Course Meeting Times

Lectures: 1 session / week, 3 hours / session


MIT undergraduate students need the permission of the instructor.

Course Description

This graduate-level class offers an ethnographically-oriented take on key environmental issues and one that uses contestation as a point of entry. We will consider what is at stake in various environmental conflicts for a range of human social groups as well as for non-humans and the environment. Rather than analyzing the "social" and the "natural" as separate domains, this class begins with the assumption that the two are co-constituted through their relationships with the other. In addition to considering a variety of theoretical frameworks that offer a useful "toolkit" for thinking about environmental conflict, we will focus on a number of often contentious issues, including: ideas of "nature" and the politics and practices of nature conservation; the links between toxic pollution and health effects; the complexity of human / non-human relations as seen through the lens of multispecies frameworks; and debates over crucial contemporary issues ranging from climate change to natural gas exploration. The class will explore the various ways these conflicts play out in different geographic and socionatural settings. It will also examine questions over the nature of knowledge and expertise within these debates; tensions and alliances among scientists, social scientists, activists, and a broader public; and the role of media in understanding such conflicts. The class encourages active exploration of such topics through field trips, a final research paper, and exercises based on contemporary conflicts including the lead crisis in Flint, MI.

Class Requirements

Given that classes form communities over the course of the semester and that this class meets only one day per week, class attendance is crucial. Missing classes will result in a lowered grade.

Students are responsible for all required weekly readings; however, different students may focus on particular readings for class discussion. Students are responsible for writing a 1–2 page reaction paper based on the readings (or another assigned topic) for each week's class for a total of eight reaction papers. (Two weeks of your own choosing, you'll be allowed to skip writing a reaction paper. Think of it as your "get out of jail free" card to be used on two dates when your schedule is particularly rough!). Papers are due in the class for which the reading is assigned. Please note you are not responsible for reading "recommended readings"—these readings are merely FYI, for consideration for final papers or for future exploration.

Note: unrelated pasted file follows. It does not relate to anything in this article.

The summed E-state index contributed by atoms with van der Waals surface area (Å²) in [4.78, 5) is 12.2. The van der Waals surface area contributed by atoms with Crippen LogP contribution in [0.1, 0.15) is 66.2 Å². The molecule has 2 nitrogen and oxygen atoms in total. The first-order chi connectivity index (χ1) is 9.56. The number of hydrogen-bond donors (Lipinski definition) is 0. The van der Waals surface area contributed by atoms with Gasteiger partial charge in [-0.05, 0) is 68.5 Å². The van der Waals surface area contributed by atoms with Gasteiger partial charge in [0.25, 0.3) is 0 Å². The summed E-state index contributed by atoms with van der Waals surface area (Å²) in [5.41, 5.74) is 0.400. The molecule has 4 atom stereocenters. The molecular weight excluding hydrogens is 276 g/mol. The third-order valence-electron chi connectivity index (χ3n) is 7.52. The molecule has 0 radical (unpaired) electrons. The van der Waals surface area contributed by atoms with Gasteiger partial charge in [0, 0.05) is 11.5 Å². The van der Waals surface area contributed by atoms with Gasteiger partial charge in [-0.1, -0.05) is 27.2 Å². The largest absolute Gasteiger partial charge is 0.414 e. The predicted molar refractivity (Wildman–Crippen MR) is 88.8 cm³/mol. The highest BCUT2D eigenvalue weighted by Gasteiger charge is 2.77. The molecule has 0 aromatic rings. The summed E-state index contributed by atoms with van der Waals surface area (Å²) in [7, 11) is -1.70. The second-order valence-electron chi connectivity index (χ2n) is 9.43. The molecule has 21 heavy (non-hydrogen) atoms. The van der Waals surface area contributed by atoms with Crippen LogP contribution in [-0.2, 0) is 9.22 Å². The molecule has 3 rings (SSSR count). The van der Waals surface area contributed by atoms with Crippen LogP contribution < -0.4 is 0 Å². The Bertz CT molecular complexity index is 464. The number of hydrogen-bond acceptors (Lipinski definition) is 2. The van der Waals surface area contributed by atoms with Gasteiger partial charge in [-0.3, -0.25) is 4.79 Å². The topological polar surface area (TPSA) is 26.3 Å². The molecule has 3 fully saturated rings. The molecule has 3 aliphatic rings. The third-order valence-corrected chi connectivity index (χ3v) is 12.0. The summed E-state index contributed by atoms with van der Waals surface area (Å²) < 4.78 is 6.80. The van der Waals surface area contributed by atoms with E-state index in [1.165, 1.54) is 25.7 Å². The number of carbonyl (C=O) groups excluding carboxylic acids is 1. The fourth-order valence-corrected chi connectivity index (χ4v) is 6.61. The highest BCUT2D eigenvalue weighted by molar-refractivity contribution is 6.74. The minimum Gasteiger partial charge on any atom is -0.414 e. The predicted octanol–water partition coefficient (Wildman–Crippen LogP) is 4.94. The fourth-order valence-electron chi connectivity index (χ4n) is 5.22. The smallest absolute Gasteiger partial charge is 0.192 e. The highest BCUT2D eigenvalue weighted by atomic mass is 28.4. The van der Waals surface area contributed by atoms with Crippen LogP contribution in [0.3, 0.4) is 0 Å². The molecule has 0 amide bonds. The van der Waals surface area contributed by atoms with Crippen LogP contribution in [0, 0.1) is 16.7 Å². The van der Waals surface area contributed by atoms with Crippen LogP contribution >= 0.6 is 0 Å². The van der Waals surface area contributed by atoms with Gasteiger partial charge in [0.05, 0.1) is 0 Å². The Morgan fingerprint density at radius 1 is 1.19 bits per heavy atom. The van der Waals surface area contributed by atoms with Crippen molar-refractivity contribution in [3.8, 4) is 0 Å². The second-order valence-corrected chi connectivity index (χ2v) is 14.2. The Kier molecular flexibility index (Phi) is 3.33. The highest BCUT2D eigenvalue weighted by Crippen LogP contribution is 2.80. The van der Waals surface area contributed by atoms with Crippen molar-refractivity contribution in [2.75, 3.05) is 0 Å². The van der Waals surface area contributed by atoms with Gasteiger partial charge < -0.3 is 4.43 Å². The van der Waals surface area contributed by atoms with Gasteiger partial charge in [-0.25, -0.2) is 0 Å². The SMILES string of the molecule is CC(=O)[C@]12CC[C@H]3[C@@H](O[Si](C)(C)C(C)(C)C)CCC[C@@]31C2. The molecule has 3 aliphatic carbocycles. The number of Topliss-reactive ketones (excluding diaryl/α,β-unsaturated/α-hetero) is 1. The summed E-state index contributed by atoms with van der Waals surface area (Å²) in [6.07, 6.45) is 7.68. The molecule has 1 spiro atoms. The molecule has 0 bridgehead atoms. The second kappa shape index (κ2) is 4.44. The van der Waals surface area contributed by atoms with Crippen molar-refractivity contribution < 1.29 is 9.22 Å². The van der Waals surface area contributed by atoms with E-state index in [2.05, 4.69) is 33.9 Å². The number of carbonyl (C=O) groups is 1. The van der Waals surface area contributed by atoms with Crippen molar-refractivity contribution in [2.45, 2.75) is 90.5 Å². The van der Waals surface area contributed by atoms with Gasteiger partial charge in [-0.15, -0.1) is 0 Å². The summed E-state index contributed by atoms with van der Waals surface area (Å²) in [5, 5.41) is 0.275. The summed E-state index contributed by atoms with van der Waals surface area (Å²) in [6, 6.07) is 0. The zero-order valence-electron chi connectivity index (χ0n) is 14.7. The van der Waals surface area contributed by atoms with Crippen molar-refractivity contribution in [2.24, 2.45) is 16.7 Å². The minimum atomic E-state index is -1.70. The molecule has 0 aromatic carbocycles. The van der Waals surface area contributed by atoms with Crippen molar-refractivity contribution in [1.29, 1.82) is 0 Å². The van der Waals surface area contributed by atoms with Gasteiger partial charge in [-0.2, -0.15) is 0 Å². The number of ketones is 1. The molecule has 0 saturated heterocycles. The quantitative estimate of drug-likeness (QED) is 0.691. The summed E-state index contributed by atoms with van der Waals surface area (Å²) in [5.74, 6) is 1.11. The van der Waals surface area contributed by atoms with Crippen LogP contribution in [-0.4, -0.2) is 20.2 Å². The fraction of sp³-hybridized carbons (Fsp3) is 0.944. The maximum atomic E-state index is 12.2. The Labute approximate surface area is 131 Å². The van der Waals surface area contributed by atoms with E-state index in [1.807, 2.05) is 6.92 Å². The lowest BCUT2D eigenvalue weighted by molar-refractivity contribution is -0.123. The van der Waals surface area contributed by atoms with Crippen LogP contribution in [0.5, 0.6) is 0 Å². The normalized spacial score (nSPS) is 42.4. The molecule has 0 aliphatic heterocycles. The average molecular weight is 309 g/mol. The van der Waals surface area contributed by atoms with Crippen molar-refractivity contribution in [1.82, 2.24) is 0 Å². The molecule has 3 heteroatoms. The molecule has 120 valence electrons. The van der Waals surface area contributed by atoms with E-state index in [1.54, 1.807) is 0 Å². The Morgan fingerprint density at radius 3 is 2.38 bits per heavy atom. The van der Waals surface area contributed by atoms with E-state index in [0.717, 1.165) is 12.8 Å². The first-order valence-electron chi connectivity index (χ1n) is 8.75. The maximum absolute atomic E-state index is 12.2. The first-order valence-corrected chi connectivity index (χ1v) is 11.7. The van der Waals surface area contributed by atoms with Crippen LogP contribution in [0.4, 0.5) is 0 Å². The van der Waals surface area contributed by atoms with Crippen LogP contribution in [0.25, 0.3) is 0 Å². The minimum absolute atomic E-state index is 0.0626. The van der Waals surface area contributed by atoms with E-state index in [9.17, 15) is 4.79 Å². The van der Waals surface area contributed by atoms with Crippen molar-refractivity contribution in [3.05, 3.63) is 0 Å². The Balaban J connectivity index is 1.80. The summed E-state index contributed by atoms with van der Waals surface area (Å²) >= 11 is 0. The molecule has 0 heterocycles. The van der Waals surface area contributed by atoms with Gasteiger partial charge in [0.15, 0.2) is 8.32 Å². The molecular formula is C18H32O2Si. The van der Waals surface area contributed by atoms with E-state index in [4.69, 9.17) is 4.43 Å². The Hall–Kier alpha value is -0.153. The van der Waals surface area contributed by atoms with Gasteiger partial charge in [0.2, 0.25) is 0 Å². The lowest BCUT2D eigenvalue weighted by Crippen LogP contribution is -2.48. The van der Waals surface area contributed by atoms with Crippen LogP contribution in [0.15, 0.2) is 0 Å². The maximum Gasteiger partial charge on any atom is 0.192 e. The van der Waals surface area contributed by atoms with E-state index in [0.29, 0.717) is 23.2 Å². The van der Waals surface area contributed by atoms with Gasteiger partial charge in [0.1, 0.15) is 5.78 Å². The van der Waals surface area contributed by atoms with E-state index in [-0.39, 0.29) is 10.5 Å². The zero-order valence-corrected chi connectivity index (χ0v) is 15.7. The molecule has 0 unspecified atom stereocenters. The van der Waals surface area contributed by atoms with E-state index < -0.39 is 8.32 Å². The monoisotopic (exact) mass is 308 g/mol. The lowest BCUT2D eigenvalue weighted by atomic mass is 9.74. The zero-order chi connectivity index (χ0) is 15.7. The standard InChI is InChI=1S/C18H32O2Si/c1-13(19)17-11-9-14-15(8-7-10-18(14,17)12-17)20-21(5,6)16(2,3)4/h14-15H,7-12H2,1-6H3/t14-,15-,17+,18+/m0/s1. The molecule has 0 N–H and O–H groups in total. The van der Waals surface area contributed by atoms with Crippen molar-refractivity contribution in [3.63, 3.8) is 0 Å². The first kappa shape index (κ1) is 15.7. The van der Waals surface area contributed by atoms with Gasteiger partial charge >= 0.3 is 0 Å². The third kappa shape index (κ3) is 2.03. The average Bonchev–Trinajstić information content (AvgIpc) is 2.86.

Students are also responsible for a 20 page final research paper exploring a particular environmental conflict. Each student will also give a 10 minute oral presentation based on their research paper during the last class session. Final paper topics will be due during Session 7 and a detailed outline during Session 10. The final paper is due the last day of class.

Grading Policy

Reaction papers (8) 40%
Final research paper 40%
Oral presentation and class participation 20%

Required Books

Buy at Amazon Haraway, Donna. The Companion Species Manifesto: Dogs, People, and Significant Otherness. Prickly Paradigm Press, 2003. ISBN: 9780971757585.

Buy at Amazon Callison, Candis. How Climate Change Comes to Matter: The Communal Life of Facts. Duke University Press Books, 2014. ISBN: 9780822357872.

Other readings can be found in the Readings section.